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Wednesday, March 23, 2016

Book Review 'Between You and Me: Confessions of Comma Queen' by Mary Norris



Although this book should appeal to anyone and everyone that picks up a pen or types a message into an electronic device, it won’t. However, if you are a person that believes the rules of grammar are “rock solid” you most assuredly would benefit from this delightful book.

Oh, how I wish Mary Norris could have been my grammar school teacher.
Mary Norris aka the ‘Comma Queen,’ left Ohio in 1978, made her way to the Big Apple, and went to work in the copy department of The New Yorker.

Between You and Me is a memoir about her life and work at the magazine, but that’s not all. Her stories intertwine with oddly pertinent lessons about grammar that typically arose from editing controversy at The New Yorker. And, somehow, with remarkable skill, she manages to guide the reader into each chapter prepared to examine an editing dilemma and as promised, she delivers, but the experience she packages the knowledge in is every bit as enlightening.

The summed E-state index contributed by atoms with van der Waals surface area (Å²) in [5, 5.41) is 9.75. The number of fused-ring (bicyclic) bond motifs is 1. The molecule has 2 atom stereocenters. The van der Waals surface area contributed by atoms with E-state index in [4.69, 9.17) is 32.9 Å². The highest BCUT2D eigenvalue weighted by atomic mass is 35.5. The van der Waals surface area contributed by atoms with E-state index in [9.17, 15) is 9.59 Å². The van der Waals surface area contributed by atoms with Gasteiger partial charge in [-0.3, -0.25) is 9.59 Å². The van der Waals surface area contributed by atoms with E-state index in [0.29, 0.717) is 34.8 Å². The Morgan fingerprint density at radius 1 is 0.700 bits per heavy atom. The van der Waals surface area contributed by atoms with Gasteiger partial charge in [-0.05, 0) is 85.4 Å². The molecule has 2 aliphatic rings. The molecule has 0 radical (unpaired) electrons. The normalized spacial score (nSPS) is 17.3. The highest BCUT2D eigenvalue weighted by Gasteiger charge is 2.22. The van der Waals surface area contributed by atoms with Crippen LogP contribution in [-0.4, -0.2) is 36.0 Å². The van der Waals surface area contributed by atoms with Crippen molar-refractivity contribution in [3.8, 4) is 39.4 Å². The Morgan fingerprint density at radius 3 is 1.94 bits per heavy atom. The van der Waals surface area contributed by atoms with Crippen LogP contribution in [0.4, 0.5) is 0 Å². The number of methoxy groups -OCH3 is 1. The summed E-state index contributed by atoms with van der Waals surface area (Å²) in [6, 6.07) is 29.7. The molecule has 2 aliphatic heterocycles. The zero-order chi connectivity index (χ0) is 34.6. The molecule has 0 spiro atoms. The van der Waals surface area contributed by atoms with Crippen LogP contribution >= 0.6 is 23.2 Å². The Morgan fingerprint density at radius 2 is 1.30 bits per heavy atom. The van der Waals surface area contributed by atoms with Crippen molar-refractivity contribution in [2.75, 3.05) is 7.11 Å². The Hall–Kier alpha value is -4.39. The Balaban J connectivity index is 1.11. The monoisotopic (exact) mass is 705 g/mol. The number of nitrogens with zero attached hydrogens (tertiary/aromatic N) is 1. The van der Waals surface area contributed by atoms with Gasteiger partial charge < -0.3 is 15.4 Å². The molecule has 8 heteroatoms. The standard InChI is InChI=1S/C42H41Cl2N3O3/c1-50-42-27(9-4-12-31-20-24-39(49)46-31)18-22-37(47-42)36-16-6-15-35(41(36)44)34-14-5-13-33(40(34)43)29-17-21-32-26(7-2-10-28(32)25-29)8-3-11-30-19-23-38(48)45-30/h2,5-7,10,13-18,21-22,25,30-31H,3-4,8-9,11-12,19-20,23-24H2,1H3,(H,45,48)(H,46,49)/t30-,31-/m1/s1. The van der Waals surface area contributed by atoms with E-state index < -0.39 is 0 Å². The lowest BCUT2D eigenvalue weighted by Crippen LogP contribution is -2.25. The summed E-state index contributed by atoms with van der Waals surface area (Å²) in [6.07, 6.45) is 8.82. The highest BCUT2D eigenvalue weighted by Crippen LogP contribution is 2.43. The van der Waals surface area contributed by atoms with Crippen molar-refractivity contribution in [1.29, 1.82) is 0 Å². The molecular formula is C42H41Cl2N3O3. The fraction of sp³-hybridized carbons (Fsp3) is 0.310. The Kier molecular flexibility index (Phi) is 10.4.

As a writer that has often been at odds with the dreaded comma, I feel vindicated by the ‘comma queen’ and her many examples about that melodramatic little mark that can change the entire meaning of a message. Not to mention, the many interpretations people have about any given piece of written information and the placement or the necessity of that breathtaking little pause it institutes within the text. Consequently, I nearly jumped with joy as she shared dialogue and reasoning, interjected by determined editors and authors at The New Yorker during pre-publishing meetings about a controversial comma.

Of course, commas are not the only topic of conversation in the book; Mary discusses prepositions, question marks, semi-colons and much more.

At the end of any day, not only is Mary Norris a fabulous teacher, but she is a delightful storyteller, reminiscent of a cool aunt determined to tell you how it is and most definitely without parsing words. Ultimately, she can make a trip to a pencil sharpener museum fun and that is exactly what she does in this fabulous book.
I haven’t said so in a while, but this is a book I will revisit, faithfully.


If you can, please listen to the audio version as Mary Norris narrates the book herself. 

Review by Sammy Sutton